With a goal to gather insights about the city’s future from the couple’s own community of Durham, NC, Dipika and Akira answered this question with a unique community-saturated project, Stitch.

“One night, while I was brainstorming, I found myself staring at a bunch of sticky notes, all with just a word or two on them—my notes,” says Akira. “And then it came to me. What if we collected just one word from people across Durham about where they wanted the city to go, and then had local artists bring them to life?”

Soon the pair were stopping folks on the street, at farmers market’s, and at local events to jot down local’s single-word hope for the future. From “durable” to “doggy,” “walkable” to “weird,” they quickly gathered a healthy heap of 276 inspiring words from across the city.

“Once people heard what we were doing, they came to us to share their word,” says Akira. “It was great to see the community’s enthusiasm.”

Then, they pinned down local artists to use their craft (whether it be song, photography, poetry or jewelry) to embody select words to share with the community and sell to supporters.

But the next steps, they found, wouldn’t be as easy.

3 things they wish they did differently 

1.  Had a more specific agenda.
“A lot of artists dropped out of the project once they found out there was no specific end goal,” says Akira. “We just wanted to start a tangible discussion and let others take it elsewhere. I learned that even artists are scared of the unfamiliar.”

After losing a third of the originally committed artists, Akira realized that he needed to be more cautious and clear in his approach.

“I have to take baby steps,” he says. “Not everyone can be on the same page as me right off the bat. It’s important to be clear from the start.”

2. Networked more with supporters, artists, and the community in general.

Time, of course, plays a big role in gathering cemented support. Akira admits that he and Dipika needed a stronger initial network of interested people to get their project off the ground. After the fact, however, it brought a spotlight on the small design team and helped usher them into new innovative and creative circles in the community.

3. Was more realistic about funding, the ever-predictable (and frustrating) roadblock for new projects.

Akira and Dipika used Kickstarter to fuel their project and sell the artists’ final pieces, but didn’t reach the hefty $12,000 goal by April 29. However, the $6,799 they did raise was enough to help many artists turn their word-inspired idea into reality.

Again, Akira says that having a stronger network of support from the beginning would help solidify funding down the road. But the pair still remain positive about the funds that did give Stitch the push it needed.

“No, we didn’t quite reach the target,” Akira writes on a recent update on Stitch’s Kickstarter. “And while I can’t say I’m not disappointed, I am more in awe of the support we did get from you.”

Moving forward

Despite the challenges, both financial and social, faced by the duo behind Stitch, Akira and Dipika are anything but discouraged for the future of the project and their further conversation-sparked pursuits.

Now, leaving the tools in the hands of the Durham artists, the pair and their three-year-old son are leaving for a 24-month stint across Asia, in hopes of bringing similar word-based projects to other villages and cities

“Our aim remains the same: create spaces for conversations to happen. Everywhere, with everyone,” says Akira.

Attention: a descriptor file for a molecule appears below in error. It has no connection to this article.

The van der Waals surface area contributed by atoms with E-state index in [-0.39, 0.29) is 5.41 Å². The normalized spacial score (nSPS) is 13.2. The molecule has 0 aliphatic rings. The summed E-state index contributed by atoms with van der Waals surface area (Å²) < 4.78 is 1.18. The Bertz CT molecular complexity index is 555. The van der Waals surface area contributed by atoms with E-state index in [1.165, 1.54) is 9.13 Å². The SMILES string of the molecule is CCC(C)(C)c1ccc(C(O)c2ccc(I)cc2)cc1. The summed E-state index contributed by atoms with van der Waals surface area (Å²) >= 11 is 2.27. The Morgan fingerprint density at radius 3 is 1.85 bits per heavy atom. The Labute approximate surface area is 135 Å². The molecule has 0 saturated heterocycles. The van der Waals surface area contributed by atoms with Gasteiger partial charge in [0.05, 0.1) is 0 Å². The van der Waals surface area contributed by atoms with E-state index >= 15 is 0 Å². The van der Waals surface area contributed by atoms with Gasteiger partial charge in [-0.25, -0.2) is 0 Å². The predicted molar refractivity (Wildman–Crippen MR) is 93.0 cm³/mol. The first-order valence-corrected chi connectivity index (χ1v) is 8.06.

But, he remains humble in their efforts, calling the idea more of an “open sourced idea” that can be replicated by other communities with ease.

“The role dialogue plays in our communities is key to where we are going and how we can advance civilization,” says Akira. “We just want to help it get there.”

Want to bring Stitch’s idea to your community and get advice from Akira and Dipika? Send them a message at hello@orangutanswing.com.

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Idea File: What do you want to do before you die?

The idea

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A piece of the wall in Yankton, South Dakota. (Photo by Sarah Mannes Homstad.)

Look around you. Chances are, there’s an unused space nearby. Maybe it’s the abandoned building by the train tracks. Or the empty lot next to your office. Whatever it is, it speaks to a bigger problem that many of our cities, towns, and neighborhoods have: lonely spaces that just sit there, desperate for human interaction.

Artist Candy Chang wants to change that. Her most recent project, Before I Die, helps transform these neglected areas into communal gathering spots for people to reflect on their lives and declare what’s most important to them. How? By writing on a giant chalkboard.

The hopes and dreams to date are humorous and somber, profound and silly:

Before I die I want to open my Museum of Chocolate
Before I die I want to walk on stilts
Before I die I want to have the courage to forgive my father
Before I die I want to help 10000000 people
Before I die I want to be mine
Before I die I want to eat a banana

The project was inspired by a friend Candy lost in New Orleans, which got her contemplating the fragility of our time here.

“Preparing for death is one of the most empowering things you can do. Thinking about death clarifies your life,” she says in a TED talk.

Why we’re adding it to the Idea File

  • Encourages you to confront your mortality. Then makes you want to do something about it.
  • Exposes a shared vulnerability. You might be surprised to find out that your neighbors have the same hopes and dreams as you do.
  • Holds you accountable. Sure, the chalk will be erased in time but the mere act of writing might help you act on what you want to do.
  • Public beautification. Aside from the giant statue of Marilyn Monroe in Chicago, who doesn’t like public art?